To visit the 12th-century Gothic cathedral in St. Denis, near Paris, is to see a paradox of France today. Inside are the glories of medieval Christianity and the tombs of monarchs, while on the square outside is a huge market frequented almost entirely by Muslims.
This immigrant minority has long posed a challenge for France, one that came to a boil this week when President Jacques Chirac decided to support a proposed ban on Muslim girls wearing head scarves in public schools.
Perhaps as many as 5 million Muslims, mostly from France's former North African colonies, now live in the country - the largest Muslim population in the European Union. Their difficulty in assimilating into traditional French society has led to deep social tensions. Recently some radical Muslims have even taken to attacking French Jews. The blame for this anger lies partly with Islamists who hate French secularism and modernity. But French bigotry also drives young Muslims into the Islamists' camp.
This prejudice stems not only from lingering Gallic tribalism but the republic's difficult relations with religion. Much of French history after the 1789 Revolution saw a struggle between secular republicans and Roman Catholic conservatives. The result is a state "secularism" hostile not only to the church but to religious minorities. Few among the French attend mass but they faithfully observe Sunday store closings and Catholic holidays.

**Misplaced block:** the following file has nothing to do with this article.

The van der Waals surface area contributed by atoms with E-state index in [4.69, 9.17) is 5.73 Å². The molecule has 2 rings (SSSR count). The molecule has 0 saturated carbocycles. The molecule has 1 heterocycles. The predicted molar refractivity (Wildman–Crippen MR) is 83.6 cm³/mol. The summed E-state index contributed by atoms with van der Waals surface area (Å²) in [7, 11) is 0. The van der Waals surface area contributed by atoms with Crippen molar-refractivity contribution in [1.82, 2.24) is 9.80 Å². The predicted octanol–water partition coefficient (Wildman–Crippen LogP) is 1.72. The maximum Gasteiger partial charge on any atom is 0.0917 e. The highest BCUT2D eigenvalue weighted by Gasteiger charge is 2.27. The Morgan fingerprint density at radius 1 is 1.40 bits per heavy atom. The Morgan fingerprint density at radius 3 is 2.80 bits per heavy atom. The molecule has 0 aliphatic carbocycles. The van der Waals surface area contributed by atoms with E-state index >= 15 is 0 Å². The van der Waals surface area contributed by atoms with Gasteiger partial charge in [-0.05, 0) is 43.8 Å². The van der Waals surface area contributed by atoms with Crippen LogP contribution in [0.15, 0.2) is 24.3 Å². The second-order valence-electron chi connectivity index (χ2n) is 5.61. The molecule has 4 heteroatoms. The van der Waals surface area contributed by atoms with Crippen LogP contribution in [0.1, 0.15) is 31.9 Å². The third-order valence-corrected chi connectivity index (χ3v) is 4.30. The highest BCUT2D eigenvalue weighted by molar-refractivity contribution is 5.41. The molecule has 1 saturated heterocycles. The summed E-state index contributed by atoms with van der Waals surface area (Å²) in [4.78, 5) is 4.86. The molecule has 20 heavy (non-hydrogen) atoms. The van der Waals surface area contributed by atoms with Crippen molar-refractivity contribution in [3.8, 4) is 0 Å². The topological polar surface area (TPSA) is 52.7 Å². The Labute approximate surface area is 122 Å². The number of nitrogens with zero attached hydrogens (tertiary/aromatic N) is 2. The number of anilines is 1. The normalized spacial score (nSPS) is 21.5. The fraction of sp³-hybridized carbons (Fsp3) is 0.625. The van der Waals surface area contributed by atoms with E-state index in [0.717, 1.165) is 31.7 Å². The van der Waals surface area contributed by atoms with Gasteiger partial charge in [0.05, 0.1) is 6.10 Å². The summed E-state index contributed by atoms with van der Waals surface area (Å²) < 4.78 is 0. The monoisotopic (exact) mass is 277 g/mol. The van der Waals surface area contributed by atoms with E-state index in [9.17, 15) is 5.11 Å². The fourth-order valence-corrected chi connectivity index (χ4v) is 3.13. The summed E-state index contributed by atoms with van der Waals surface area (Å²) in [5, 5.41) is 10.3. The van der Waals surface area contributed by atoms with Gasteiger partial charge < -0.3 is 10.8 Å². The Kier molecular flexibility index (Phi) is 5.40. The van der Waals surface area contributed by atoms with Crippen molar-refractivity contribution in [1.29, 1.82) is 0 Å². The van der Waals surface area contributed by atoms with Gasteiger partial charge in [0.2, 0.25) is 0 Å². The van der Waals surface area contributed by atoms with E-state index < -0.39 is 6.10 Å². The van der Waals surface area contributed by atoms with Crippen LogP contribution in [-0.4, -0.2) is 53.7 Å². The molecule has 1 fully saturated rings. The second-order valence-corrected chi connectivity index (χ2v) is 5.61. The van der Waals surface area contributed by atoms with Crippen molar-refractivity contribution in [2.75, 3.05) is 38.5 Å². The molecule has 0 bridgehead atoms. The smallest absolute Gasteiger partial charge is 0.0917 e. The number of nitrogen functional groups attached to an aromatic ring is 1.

Their worry is that Muslim religious demands threaten secularism - which is reinforced through public education - and progress in women's equality. Others share a dislike of Islam dating back to Charles Martel's defeat of the Moors at Tours in 732. For both groups, head scarves in schools are an affront.
Mr. Chirac's popular decision comes in response to a recent commission report recommending a ban on Muslim headscarves, Jewish skullcaps, and "large" Christian crosses from schools. It also proposed school holidays for Muslim Eid el-Kabir (which marks the end of the pilgrimage season) and Jewish Yom Kippur - an idea Chirac rejected.
The president's decision, just three months before regional elections, is an attempt to placate the right and tamp down a big threat to French democracy - the extreme-right National Front. But it will only further alienate Muslims - stuffed in overcrowded suburbs like St. Denis and afflicted by prejudice, crime, and unemployment - while doing nothing to resolve the real issues separating that community from the rest of France. It may also drive Muslim girls out of state schools into Islamic classrooms, further hindering integration.
Other Western democracies allow the display of religious headgear and jewelry, yet survive. Bigotry and lack of opportunity, not head scarves, are the threat to France.